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Title: Processing of pigmented-flesh potatoes (Solanum tuberosum L.) on the retention of bioactive compouns

item KASPAR, KERRIE - Washington State University
item PARK, JEAN - Iams Company
item Brown, Charles - Chuck
item MASSIMINO, STEFAN - Washington State University
item CHEW, BOON - Washington State University

Submitted to: International Journal of Food Science and Technology
Publication Type: Peer Reviewed Journal
Publication Acceptance Date: 1/15/2012
Publication Date: 3/15/2012
Citation: Kaspar, K.L., Park, J.S., Brown, C.R., Massimino, S., Chew, B.P. 2012. Processing of pigmented flesh potatoes (Solanum tuberosum L.) on nutrient retention. International Journal of Food Science and Technology. 47:346-382.

Interpretive Summary: Specialty foods may have benefits for human health. Potato is a good source of vitamin C and potassium. However, some potatoes have high levels of other phytonutrients. Purple fleshed potato may have extremely high levels of anthocyanins and other phenolic acids. Yellow-fleshed potatoes have high levels of certain kind of carotenoids. The principal carotenoids found in potato are lutein and zeaxanthin. Both of these compounds are major constituents of the human retina and must be obtained from the diet. This study reports on the stability of red and yellow pigments, colorless compounds called phenolic acids and the ability of the extract of tubers to serve as antioxidants when processed into dried products by three different methods. The three methods were drum drying (DD), freeze drying (FD) and Refractance Window (RW). None of the methods reduced phenolic acids in the red and purple fleshed potatoes while FD and RW reduced them in the yellow flesh potato. Oddly, DD increased them in the white flesh potato. In the red and purple fleshed potatoes all forms of processing reduced the anthocyanin content considerably. In the yellow fleshed potato, all processing reduced the carotenoid content. Antioxidant capacity was reduced by all processing methods by a half to two-thirds. There are many options for producing dried products from potato that would reduce the costs associated with transport and storage. These studies indicate that several methods reduce but do not destroy the phytonutrient capacity of potato. Processing into a dried product that can be re-constituted for consumption is a viable option.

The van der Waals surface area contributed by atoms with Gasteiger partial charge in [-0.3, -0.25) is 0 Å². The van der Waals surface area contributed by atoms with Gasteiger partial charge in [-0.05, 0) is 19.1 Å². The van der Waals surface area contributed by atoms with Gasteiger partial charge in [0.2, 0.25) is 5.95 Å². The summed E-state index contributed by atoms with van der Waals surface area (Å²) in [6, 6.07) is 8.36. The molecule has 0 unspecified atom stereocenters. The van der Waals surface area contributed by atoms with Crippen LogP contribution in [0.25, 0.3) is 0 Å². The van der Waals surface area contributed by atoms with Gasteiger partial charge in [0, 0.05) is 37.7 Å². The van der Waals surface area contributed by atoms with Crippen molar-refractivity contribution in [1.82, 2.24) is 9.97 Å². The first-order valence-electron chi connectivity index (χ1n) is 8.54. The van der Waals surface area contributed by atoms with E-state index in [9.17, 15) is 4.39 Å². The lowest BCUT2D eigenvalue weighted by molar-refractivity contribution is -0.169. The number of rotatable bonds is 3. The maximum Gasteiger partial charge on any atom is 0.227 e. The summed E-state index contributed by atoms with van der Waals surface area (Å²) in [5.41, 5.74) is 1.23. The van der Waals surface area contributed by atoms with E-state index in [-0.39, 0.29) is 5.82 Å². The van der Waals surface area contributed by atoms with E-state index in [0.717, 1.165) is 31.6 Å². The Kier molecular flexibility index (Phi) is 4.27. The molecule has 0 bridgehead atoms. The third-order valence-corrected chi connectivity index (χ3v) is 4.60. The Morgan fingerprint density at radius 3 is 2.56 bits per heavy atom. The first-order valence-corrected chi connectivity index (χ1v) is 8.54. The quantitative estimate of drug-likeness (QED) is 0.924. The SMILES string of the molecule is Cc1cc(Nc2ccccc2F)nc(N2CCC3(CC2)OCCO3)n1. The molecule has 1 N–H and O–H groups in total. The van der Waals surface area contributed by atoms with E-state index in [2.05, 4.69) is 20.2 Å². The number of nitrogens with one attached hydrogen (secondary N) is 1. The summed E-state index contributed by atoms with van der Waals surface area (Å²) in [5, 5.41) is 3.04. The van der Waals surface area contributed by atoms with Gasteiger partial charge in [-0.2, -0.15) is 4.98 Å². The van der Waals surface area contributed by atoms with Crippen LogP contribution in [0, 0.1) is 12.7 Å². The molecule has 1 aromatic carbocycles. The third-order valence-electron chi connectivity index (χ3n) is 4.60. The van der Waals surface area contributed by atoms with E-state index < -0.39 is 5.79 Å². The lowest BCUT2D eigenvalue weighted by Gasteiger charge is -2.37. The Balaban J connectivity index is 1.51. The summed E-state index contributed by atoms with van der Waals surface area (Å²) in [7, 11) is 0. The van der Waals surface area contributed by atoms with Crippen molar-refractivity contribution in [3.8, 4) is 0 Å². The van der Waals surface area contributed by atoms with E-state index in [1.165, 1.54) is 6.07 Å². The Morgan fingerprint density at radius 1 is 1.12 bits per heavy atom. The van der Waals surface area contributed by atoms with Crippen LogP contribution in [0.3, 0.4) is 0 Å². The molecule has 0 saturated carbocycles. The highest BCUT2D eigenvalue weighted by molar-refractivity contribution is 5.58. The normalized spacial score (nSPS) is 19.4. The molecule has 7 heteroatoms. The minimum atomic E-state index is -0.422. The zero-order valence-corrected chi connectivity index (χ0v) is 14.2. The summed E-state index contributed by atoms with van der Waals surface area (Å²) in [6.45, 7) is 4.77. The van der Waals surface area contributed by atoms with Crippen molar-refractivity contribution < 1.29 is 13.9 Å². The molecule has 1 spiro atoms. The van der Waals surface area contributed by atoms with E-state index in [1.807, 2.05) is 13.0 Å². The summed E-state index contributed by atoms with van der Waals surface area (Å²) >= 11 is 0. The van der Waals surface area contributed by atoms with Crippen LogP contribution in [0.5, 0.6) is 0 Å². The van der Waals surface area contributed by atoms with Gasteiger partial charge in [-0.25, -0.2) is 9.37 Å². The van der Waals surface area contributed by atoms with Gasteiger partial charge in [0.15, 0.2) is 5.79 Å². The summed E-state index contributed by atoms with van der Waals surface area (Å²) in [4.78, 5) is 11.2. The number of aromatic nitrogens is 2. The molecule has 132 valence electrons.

Technical Abstract: Antioxidant retention in white-, yellow-, red-, and purple-flesh potato cultivars after drum drying (DD), freeze drying (FD) and Refractance Window™ drying (RW) was compared. Dried potatoes were analyzed for total antioxidant activity, phenolics, anthocyanins and carotenoids. Total phenolics were high in all potato cultivars. Processing generally did not influence phenolics, except that DD increased (P <0.001) total phenolics in WP. The FD and RW decreased (P <0.001) phenolics in YP. The RP and PP cultivars had the highest anthocyanin concentration. Total anthocyanins in RP and PP decreased (P <0.001) with all drying methods. Total carotenoids were high in YP only, but decreased (P <0.01) after drying processes. Total antioxidant activity decreased (P <0.001) in YP, RP and PP after drying processes, but increased (P <0.001) in WP. Results indicate that drying processes generally decrease antioxidants in the finished product, with FD and RW retaining the highest concentration of antioxidants